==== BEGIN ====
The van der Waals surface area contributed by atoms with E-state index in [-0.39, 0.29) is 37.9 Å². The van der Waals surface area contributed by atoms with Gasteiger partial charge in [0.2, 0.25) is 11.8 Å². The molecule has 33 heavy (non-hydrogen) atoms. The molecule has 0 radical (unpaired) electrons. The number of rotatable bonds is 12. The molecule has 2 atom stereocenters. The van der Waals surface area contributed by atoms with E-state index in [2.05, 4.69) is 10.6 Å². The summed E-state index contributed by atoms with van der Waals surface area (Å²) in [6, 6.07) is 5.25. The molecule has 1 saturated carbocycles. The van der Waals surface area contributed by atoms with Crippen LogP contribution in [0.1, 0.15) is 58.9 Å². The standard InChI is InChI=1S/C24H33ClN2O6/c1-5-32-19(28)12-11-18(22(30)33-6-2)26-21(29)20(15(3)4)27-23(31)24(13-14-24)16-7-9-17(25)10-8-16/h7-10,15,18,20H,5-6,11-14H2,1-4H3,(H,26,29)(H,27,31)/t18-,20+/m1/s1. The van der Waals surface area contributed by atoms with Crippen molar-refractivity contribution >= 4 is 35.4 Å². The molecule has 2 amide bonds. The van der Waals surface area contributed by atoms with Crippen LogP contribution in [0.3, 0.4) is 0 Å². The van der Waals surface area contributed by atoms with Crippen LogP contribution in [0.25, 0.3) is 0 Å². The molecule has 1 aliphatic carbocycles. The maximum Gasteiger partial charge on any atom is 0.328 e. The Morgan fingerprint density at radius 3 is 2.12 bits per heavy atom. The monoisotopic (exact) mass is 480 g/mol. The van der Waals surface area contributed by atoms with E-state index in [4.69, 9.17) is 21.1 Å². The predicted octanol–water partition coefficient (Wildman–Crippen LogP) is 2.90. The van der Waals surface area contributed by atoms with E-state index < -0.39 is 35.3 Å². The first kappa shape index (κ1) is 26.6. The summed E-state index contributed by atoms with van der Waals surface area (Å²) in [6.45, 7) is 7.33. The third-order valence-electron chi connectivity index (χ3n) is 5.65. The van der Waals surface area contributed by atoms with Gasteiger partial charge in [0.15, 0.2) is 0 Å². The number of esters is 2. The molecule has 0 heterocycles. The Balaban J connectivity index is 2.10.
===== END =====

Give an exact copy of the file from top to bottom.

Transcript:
The van der Waals surface area contributed by atoms with E-state index in [-0.39, 0.29) is 37.9 Å². The van der Waals surface area contributed by atoms with Gasteiger partial charge in [0.2, 0.25) is 11.8 Å². The molecule has 33 heavy (non-hydrogen) atoms. The molecule has 0 radical (unpaired) electrons. The number of rotatable bonds is 12. The molecule has 2 atom stereocenters. The van der Waals surface area contributed by atoms with E-state index in [2.05, 4.69) is 10.6 Å². The summed E-state index contributed by atoms with van der Waals surface area (Å²) in [6, 6.07) is 5.25. The molecule has 1 saturated carbocycles. The van der Waals surface area contributed by atoms with Crippen LogP contribution in [0.1, 0.15) is 58.9 Å². The standard InChI is InChI=1S/C24H33ClN2O6/c1-5-32-19(28)12-11-18(22(30)33-6-2)26-21(29)20(15(3)4)27-23(31)24(13-14-24)16-7-9-17(25)10-8-16/h7-10,15,18,20H,5-6,11-14H2,1-4H3,(H,26,29)(H,27,31)/t18-,20+/m1/s1. The van der Waals surface area contributed by atoms with Crippen molar-refractivity contribution >= 4 is 35.4 Å². The molecule has 2 amide bonds. The van der Waals surface area contributed by atoms with Crippen LogP contribution in [0.3, 0.4) is 0 Å². The van der Waals surface area contributed by atoms with Crippen LogP contribution in [0.25, 0.3) is 0 Å². The molecule has 1 aliphatic carbocycles. The maximum Gasteiger partial charge on any atom is 0.328 e. The Morgan fingerprint density at radius 3 is 2.12 bits per heavy atom. The monoisotopic (exact) mass is 480 g/mol. The van der Waals surface area contributed by atoms with E-state index in [4.69, 9.17) is 21.1 Å². The predicted octanol–water partition coefficient (Wildman–Crippen LogP) is 2.90. The van der Waals surface area contributed by atoms with E-state index < -0.39 is 35.3 Å². The first kappa shape index (κ1) is 26.6. The summed E-state index contributed by atoms with van der Waals surface area (Å²) in [6.45, 7) is 7.33. The third-order valence-electron chi connectivity index (χ3n) is 5.65. The van der Waals surface area contributed by atoms with Gasteiger partial charge in [0.15, 0.2) is 0 Å². The number of esters is 2. The molecule has 0 heterocycles. The Balaban J connectivity index is 2.10.